JD says it can be trusted with brand protection
As China’s expanding middle-class population fuels demand for high-quality imported products, JD.com (JD) and Alibaba (BABA) are racing against each other to woo foreign brands to connect with Chinese consumers through their platforms.
If a recent comment by JD’s cofounder and CEO, Richard Liu, is any indicator, the company could capitalize on Alibaba’s struggle with brand piracy to undercut it in competition to woo foreign brands looking to sell in China.
“Brands and retailers looking for a trusted partner who will both build their brand, and protect their IP [intellectual property] in China now have an easy point of contact in the region,” Liu said in a statement announcing the opening of JD’s regional headquarters in Australia and New Zealand.
Alibaba’s Taobao blacklisted in the United States
Alibaba has run into trouble with brand owners and regulators over the listing of counterfeit goods on its platforms. Alibaba’s Taobao site, for instance, is blacklisted in the United States on allegations of its facilitating the sale of brand-infringing products. Alibaba is leveraging technology to kick brand pirates off its platforms.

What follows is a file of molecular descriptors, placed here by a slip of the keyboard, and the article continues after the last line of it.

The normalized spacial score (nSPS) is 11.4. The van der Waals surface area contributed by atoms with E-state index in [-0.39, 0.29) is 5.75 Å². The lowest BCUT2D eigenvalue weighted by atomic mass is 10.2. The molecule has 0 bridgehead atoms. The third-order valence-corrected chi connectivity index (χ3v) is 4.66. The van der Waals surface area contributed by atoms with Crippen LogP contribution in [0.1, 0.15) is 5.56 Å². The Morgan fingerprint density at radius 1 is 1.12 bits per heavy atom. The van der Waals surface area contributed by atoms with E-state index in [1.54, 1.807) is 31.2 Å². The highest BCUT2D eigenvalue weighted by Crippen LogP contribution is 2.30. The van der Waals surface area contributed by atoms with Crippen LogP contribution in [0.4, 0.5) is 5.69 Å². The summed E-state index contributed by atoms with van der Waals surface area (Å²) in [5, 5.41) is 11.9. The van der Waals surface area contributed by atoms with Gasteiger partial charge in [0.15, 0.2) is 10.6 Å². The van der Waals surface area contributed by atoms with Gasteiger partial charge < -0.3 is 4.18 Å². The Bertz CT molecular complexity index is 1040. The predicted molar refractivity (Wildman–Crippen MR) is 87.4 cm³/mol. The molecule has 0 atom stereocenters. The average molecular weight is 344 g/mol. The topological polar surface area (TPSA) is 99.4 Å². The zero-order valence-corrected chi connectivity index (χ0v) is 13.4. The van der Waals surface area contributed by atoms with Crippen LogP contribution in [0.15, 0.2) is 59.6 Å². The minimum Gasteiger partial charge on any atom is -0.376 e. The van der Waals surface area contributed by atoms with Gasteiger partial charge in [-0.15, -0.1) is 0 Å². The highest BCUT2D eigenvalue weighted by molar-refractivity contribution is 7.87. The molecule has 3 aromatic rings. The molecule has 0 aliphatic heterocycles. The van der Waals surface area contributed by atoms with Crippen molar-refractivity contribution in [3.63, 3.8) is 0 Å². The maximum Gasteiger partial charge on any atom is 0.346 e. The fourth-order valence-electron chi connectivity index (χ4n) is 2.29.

To convince foreign brands to connect with Chinese consumers through its platforms, JD is also citing its relationships with Tencent (TCEHY) and the world’s largest retailer, Walmart (WMT). Tencent and Walmart are JD’s largest partners and shareholders. Tencent also backs Facebook (FB) rival Snap (SNAP), which runs the Snapchat app.
A $2.7 trillion retail e-commerce market
China’s e-commerce market is expanding at a double-digit rate, with its retail e-commerce sales projected to reach $2.7 trillion by 2021, according to eMarketer. Retail e-commerce sales in China are estimated to be $851.1 billion.